UNKNOWN; Untitled [Chakraman]
By Tarun Nagesh
A colourful and complex array of deities and cosmic diagrams comprises the strict iconography of this Nepalese scroll, which features a cosmic yogi (practitioner of yoga) carefully poised on a series of gods and avatars. The Chakraman portrays tantric concepts, including inner energies and the cosmic order, that were introduced to Nepal around the seventh century, through both Hindu doctrines and Vajrayana Buddhism.
A popular Nepalese art form for centuries, tantric painting is one of the most important methods in assisting yogic meditation, and illustrating metaphysical concepts such as the chakras (Sanskrit for ‘wheel’ or ‘turning’).(1) The Hindu yogic system generally uses the seven chakras of the kundalini system, which are believed to hold the energy centres and transport neural connections along the spinal axis of the body, ascending from the pelvic region to the brain.(2) Traditionally yoga is the practice of opening the subtle energy centres of the chakras and harnessing meditational forces, as communicated in this painting. The goddess Kundalini represents the divine cosmic energy in the body, who takes the form of a coiled serpent at the base of the spinal column until she is roused by the yoga and the energy released climbs through the body to the sahasrara (1000-petalled lotus) or crown chakra.(3)
Surrounded by colourful petals, the chakras depicted here contain, and are connected by, Hindu deities. They continue past the bodily chakras along a flaming crown which reaches to the clouds, while the feet of the yogi balance upon the serpent Vasuki, an avatar of the Hindu god Vishnu. Below is the earth goddess Bhudevi, who is supported by the red boar-headed avatar of Vishnu, Varaha, who holds a mace, a wheel, a conch shell and a lotus petal, and stands on the tortoise avatar Kurma. Vishnu reclines below as the colour of the cosmic ocean and rests on Ananta, the multi-headed serpent, with his consort Lakshmi massaging his feet. Further below appears a five-headed, ten-armed goddess who represents the shakti or feminine creative power, holding the eight weapons of Vishnu. She is finally supported by a frog (manduka), who stands on red and white spheres symbolising the sun and the moon.(4) Dotted along the arms and above the shoulders are a combination of the lingam (male) and yoni (female) symbols, representing the indivisibility of the sexes.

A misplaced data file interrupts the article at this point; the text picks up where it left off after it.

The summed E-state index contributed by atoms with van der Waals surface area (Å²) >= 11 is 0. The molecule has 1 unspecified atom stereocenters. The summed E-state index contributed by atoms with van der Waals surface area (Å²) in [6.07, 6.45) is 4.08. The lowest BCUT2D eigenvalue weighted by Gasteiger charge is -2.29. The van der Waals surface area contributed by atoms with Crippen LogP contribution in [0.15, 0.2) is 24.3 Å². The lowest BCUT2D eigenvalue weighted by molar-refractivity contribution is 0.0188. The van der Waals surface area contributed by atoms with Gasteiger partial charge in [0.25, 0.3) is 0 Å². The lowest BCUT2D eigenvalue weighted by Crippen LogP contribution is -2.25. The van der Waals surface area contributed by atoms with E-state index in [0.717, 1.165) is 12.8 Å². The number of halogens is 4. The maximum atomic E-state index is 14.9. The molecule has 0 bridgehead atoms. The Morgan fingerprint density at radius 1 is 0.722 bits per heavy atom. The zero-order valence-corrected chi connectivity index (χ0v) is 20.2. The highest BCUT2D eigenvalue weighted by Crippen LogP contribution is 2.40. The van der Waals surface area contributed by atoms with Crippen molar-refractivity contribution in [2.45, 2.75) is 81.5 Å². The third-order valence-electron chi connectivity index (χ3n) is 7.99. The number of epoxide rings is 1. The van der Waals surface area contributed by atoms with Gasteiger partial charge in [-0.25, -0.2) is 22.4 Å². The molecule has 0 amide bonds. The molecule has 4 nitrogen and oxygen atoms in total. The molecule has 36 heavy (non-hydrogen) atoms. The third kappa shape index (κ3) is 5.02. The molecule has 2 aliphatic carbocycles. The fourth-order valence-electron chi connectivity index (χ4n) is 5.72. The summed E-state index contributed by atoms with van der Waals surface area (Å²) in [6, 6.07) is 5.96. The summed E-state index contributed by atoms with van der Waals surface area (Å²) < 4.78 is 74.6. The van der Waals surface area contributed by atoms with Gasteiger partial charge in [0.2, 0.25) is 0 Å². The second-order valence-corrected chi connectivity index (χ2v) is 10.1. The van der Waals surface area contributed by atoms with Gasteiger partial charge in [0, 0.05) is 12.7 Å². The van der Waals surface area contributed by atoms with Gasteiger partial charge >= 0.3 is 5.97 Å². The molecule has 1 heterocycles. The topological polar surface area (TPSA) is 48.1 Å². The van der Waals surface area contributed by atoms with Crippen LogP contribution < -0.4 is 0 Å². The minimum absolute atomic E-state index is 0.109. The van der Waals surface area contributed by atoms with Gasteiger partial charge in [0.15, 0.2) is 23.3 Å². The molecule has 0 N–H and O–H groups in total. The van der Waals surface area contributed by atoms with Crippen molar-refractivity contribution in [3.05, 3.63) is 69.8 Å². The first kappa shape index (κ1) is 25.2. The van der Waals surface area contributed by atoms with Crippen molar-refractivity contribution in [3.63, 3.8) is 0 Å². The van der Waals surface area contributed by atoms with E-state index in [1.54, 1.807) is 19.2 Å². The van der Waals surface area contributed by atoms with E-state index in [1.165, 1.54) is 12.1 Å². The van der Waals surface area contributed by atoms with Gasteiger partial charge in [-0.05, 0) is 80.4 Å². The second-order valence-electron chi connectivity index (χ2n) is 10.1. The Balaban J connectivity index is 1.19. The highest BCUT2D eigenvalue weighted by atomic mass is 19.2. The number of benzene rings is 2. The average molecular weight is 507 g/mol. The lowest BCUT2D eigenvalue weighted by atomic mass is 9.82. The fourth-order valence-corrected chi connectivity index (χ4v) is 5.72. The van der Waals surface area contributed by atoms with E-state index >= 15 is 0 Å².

Tantric paintings of this scale and age are rare. Its detailed treatment is abundant in rich imagery which draws on traditions of Mughal and Rajput miniature painting while adhering to the strict code of tantric illustration. Along with other new acquisitions of South Asian painting, sculpture and photography, this work contributes significantly to the breadth of the Gallery’s Asian Collection.
Tarun Nagesh, Artlines 4-2011, p.62.
1 Krishna Chaitanya, A History of Indian Painting: The Modern Period, Shakti Malik, New Delhi 1994, p.58.
2 John C Huntington and Dina Bangdel, The Circle of Bliss: Buddhist Meditational Art, Serindia, 2003, p.234.
3 Sir John George Woodroffe, The Serpent Power, Being the Satcakra-Nirupana and Paduka-Pancaka, Ganesh & Co, Madras, 1978, pp.1–2.
4 Pratapaditya Pal, Himalayas: An Aesthetic Adventure [exhibition catalogue], Art Institute of Chicago, 2003.